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  1. My favorite is 16:21:24:28; I’m not sure if that meets the question, since as its outer interval it has 7:4, the harmonic seventh.

  2. Yes, 16:21:24 would be a harmonic sus4, if one considers 21/16 a harmonic fourth.

  3. In a neomedieval European style, sonorities like 1/1-7/6-3/2-7/4 (12:14:18:21) are at once smooth and suave, and very efficiently resolve to stable intervals by stepwise contrary motion with melodic steps, for example, around 9:8 and 28:27. I typically use tunings with near-just representations of primes 2-3-7-11-13, where 7:9:11:13 and 16:21:24:28 are examples of new sonorities which also resolve efficiently and compellingly to stable intervals or sonorities (2:3:4, 4:3:2, or simple fifths and fourths). Anyone familiar with 14th-century European cadences may understand what I am describing for 12:14:18:21, but a JI notation for a typical four-voice resolution may help:

  4. Others here may disagree, but I myself find this to be particularly useful given that I do indeed intend to draw in part from Medieval Music's Florid Organum in my own style of composition- I mean, I already have an active distinction between 81/64 and 5/4 with the former being a dissonance and the latter being a consonance. That said, the part where you present the JI notation for a typical four-voice resolution needs reformatting so I can read it better.

  5. Let me try the two-linebreak method, to see if this may be more reliable:

  6. Problem solved, hopefully, by a bit of googling: I need to end a line with two spaces or two line breaks (as with separate paragraphs) to have the newline kept when posting. So here are the two manners of cadencing:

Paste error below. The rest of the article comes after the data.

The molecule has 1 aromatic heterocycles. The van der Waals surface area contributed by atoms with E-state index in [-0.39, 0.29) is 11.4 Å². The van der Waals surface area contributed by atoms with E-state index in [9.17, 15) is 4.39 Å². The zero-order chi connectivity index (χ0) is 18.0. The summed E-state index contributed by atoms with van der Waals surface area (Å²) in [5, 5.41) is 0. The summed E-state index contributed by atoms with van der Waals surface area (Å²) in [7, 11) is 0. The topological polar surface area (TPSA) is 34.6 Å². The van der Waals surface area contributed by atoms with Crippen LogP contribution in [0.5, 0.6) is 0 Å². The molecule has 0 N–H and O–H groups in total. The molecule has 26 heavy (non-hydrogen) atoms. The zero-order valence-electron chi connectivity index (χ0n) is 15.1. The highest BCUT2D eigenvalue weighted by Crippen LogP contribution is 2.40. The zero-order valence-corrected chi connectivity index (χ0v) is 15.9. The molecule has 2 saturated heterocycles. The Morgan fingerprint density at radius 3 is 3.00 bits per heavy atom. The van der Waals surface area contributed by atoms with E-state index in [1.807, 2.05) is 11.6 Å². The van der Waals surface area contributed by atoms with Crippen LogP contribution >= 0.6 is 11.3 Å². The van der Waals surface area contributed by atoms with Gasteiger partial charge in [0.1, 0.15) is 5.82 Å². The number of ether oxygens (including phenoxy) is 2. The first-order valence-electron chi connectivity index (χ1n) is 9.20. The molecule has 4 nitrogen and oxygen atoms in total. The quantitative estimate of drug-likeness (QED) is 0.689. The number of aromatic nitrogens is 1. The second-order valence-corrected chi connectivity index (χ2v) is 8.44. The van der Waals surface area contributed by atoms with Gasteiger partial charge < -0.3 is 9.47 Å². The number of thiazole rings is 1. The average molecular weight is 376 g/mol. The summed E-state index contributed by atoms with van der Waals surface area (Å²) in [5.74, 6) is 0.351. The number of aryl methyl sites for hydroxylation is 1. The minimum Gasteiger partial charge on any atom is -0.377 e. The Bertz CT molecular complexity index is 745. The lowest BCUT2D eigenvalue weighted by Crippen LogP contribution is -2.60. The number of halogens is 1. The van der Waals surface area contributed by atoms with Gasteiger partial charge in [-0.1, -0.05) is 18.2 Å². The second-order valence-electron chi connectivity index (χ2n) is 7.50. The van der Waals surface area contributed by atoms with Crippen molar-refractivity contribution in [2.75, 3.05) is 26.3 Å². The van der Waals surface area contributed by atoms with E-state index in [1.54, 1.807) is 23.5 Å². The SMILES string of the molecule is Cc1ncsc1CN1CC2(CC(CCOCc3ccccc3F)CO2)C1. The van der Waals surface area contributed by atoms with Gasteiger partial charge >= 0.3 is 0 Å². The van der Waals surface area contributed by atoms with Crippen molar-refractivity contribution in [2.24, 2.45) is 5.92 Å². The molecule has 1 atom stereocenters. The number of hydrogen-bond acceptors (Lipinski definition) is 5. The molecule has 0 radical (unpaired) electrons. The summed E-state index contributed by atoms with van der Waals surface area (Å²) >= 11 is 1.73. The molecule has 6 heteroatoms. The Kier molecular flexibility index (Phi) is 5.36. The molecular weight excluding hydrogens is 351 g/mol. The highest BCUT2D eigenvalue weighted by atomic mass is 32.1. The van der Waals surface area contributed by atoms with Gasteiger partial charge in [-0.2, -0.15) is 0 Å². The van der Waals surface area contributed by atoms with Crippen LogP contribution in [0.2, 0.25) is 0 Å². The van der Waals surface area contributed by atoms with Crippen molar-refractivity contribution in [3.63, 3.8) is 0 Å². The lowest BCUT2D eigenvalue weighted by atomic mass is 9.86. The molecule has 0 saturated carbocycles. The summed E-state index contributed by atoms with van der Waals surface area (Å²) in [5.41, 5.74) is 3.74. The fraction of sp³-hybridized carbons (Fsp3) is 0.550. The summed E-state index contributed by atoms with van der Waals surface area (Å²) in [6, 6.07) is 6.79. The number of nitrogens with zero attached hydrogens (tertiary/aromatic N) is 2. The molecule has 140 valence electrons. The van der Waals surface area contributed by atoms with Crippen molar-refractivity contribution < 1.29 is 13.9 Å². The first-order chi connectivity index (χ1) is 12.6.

7. Love the writeup. Two questions.

  8. I recall there was a decision by the California Supreme Court around 1980 disallowing a charge like the federal Allen charge. But I'm not sure if state law may have changed in the 40 years or so since. I know that the Allen charge is known as a "dynamite charge," perhaps because of its power to break jury deadlocks. As the California Court observed in disallowing it, if I recall correctly, the information it gives is inaccurate, since the prosecution can decide in its discretion not to seek a retrial after a hung jury.

  9. First, Don Carlo Gesualdo, Prince of Venosa, does use B#, an enhamonic diesis below C, or 128/125 or about 41.059 cents, roughly a fifth of a tone, and his juxtaposition of B# and C is an expressive device. So it can be and has been done. A typical cembalo cromatico or chromatic harpsichord, popular around 1600 in the neighborhood of Naples, would have a 19-note range of Gb-B#, so E# and B# would be included. Typically such an instrument might be tuned in 1/4-meantone with pure 5/4 major thirds, in which case the diesis would be the size specified above.

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